I listened to a podcast a few weeks ago that really stuck with me. My girl Samantha Ponder was the guest speaker and she talked about how she landed the role as a College Game Day reporter and more recently a host on Sunday NFL Countdown on ESPN. (I’ve been low key obsessed with her and her family for awhile). She then went into detail about her family life and more specifically about her baby girl that was born two months ago that almost lost her life when she was just a few days old. Among other problems, the baby basically stopped breathing and they rushed her to the hospital. When they got there the doctors did some tests and took the baby back for emergency surgery. They told Samantha they weren’t sure if the baby would survive surgery or not. She goes into detail about the two plus hours her and her husband spent in the waiting room waiting for an update on their little girl.
By this time in the podcast I am sobbing. I mentally and emotionally cannot even fathom what that must feel like to ship your baby off with a bunch of people you’ve never met, trusting them with your new baby’s life, knowing there is a very good chance the next time you see your baby she won’t be alive.
After doing nothing but sitting in the waiting room and crying for two hours, she decides to go to the Starbucks in the hospital to get a coffee and get a change of scenery as she waits. She talks about how in that Starbucks she is at the absolute lowest she has ever been in her life. Her face is swollen from the tears, she looks like hell, and all she can think about is her baby girl. She touches on how this was a defining moment for her because it made her think of all the random places she has bumped into people and how many of those random people may have also been at an all-time low in their life.
And that’s the part that has stuck with me and won’t leave. How many times have I talked to a coworker at work, someone in line at the grocery store, the waiter at the restaurant I’m eating dinner at, and they are in the lowest moment of their life? That’s the thing about being in a low place, the world doesn’t just stop so you can have some time to pull yourself together. Someone is still going to take your order at Starbucks and isn’t going to care that you look sad or look like hell. Someone still needs to go to work even if their world seems to be falling apart. And those are the people every day that we see and interact with.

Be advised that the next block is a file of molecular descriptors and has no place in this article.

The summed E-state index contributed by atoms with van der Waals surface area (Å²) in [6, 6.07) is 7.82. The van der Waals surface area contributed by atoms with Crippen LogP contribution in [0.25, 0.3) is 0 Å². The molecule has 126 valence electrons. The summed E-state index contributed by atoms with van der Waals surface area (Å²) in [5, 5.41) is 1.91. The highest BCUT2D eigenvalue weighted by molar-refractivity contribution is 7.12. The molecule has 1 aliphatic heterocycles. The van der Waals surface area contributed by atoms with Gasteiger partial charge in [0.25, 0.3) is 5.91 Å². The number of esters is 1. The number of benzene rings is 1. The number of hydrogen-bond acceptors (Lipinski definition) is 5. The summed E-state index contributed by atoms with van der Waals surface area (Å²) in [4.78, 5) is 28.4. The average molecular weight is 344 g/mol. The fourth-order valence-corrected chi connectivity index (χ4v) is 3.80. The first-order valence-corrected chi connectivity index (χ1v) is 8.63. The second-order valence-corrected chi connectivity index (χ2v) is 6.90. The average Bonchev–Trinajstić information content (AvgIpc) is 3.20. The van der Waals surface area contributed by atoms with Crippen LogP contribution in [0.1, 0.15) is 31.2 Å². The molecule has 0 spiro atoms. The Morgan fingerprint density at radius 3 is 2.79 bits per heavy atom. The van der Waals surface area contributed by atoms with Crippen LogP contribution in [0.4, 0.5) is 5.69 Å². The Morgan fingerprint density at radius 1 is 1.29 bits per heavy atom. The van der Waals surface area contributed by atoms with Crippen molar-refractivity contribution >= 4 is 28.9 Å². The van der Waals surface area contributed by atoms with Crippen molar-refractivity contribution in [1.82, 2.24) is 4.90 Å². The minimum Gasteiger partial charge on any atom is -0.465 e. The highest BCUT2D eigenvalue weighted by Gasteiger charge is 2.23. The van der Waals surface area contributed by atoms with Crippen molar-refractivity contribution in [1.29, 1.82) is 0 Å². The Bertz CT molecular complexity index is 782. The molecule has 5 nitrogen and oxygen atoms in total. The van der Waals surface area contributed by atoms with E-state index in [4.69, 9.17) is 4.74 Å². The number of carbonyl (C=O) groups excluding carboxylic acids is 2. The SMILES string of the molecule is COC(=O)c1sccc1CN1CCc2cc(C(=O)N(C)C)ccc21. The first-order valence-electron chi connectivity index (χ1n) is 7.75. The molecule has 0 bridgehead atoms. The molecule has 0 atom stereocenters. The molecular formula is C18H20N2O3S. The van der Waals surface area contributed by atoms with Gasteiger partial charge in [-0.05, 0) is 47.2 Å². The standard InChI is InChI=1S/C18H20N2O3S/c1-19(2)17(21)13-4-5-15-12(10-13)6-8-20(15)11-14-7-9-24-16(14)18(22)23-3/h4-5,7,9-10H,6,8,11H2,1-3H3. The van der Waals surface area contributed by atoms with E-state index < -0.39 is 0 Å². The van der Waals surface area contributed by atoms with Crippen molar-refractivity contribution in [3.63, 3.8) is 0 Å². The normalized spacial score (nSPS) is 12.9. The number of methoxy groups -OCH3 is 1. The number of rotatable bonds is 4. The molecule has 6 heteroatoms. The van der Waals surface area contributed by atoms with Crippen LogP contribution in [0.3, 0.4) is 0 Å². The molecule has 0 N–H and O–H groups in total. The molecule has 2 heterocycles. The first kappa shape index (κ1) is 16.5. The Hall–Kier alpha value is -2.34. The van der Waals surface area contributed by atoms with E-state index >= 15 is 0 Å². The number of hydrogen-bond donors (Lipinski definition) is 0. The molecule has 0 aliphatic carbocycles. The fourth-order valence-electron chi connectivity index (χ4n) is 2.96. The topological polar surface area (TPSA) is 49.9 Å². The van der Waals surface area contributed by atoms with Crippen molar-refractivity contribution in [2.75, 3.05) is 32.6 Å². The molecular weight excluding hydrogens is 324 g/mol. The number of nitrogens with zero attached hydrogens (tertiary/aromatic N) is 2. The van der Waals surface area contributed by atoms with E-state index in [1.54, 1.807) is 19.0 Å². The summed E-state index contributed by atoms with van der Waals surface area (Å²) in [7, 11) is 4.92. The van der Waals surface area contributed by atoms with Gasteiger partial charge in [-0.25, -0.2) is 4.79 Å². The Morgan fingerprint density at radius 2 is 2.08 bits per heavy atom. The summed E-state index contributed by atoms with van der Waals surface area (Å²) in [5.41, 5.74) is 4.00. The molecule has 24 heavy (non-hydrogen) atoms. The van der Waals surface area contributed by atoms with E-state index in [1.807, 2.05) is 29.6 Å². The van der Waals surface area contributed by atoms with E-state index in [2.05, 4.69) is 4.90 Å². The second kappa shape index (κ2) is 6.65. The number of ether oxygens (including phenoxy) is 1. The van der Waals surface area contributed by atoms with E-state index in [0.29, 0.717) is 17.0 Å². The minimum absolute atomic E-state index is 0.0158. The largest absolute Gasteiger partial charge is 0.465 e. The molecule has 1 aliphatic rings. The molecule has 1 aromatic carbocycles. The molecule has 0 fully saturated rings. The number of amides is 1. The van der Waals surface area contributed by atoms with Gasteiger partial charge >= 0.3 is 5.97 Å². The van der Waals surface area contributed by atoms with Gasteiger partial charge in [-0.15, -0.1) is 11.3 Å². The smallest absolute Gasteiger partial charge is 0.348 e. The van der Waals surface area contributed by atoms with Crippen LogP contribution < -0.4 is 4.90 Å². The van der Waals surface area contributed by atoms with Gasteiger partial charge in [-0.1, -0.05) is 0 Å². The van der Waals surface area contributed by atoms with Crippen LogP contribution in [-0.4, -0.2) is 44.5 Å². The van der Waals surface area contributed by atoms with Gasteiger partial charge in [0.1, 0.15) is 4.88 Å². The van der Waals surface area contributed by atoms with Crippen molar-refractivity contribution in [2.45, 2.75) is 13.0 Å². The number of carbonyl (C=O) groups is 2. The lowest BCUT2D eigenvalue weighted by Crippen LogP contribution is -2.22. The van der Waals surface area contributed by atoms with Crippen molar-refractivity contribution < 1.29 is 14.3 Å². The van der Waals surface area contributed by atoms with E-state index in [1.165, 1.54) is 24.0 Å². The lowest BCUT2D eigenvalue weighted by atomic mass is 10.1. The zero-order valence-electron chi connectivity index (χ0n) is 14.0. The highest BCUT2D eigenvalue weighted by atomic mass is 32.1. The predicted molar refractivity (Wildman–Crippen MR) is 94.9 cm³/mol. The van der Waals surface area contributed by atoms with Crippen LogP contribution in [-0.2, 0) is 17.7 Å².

I saw a post on Facebook not too long ago about a new driver who had a sign hanging in the back window of their car that said “New Driver, Please Be Patient”. And I can’t help but think how sad it is that we as a population need a sign like that to have patience on the road. If someone is going slowly in front of us and we are in a hurry, we will inevitably get mad. But if the person in front of us has that sign hanging in the window, we would be more lenient to give them a break and not get as upset.
So what if we all just went around wearing signs. Would that make us have more patience and treat people a little better? Imagine if you saw someone wearing the sign “Just Found Out My Mom Has Cancer.” Would you yell at that person for getting your order wrong when you’re out to eat? Or if you saw someone wearing a sign that said “I had a stillbirth one month ago”.” Would you still cuss that person out when they tell you your cable package is changing? Do you see how silly some of our “problems” are compared to the things people are living through every single day? Why do we need people to wear a sign for us to just be decent human beings?
We have no idea the struggles and trials that people are living with behind closed doors. When you randomly see someone, even a stranger, you have the potential and the opportunity to brighten their day, even just a little.
Samantha said in her podcast that she wished someone would have acknowledged her in that Starbucks and just asked if she was okay.
You could be that person.
I hope we all have it in us somewhere to not need to see a “New Driver, Please Be Patient” sign to be a decent human being.
To end on a positive note, Samantha’s baby girl survived surgery and is doing great. As hard as those hours were for her, she says it made her realize there are so many people out there going through things that we have no clue about. The next time you want to flip someone off for pulling out in front of you or getting your order wrong, I hope you remember this blog post. There was a reason you were brought to it today.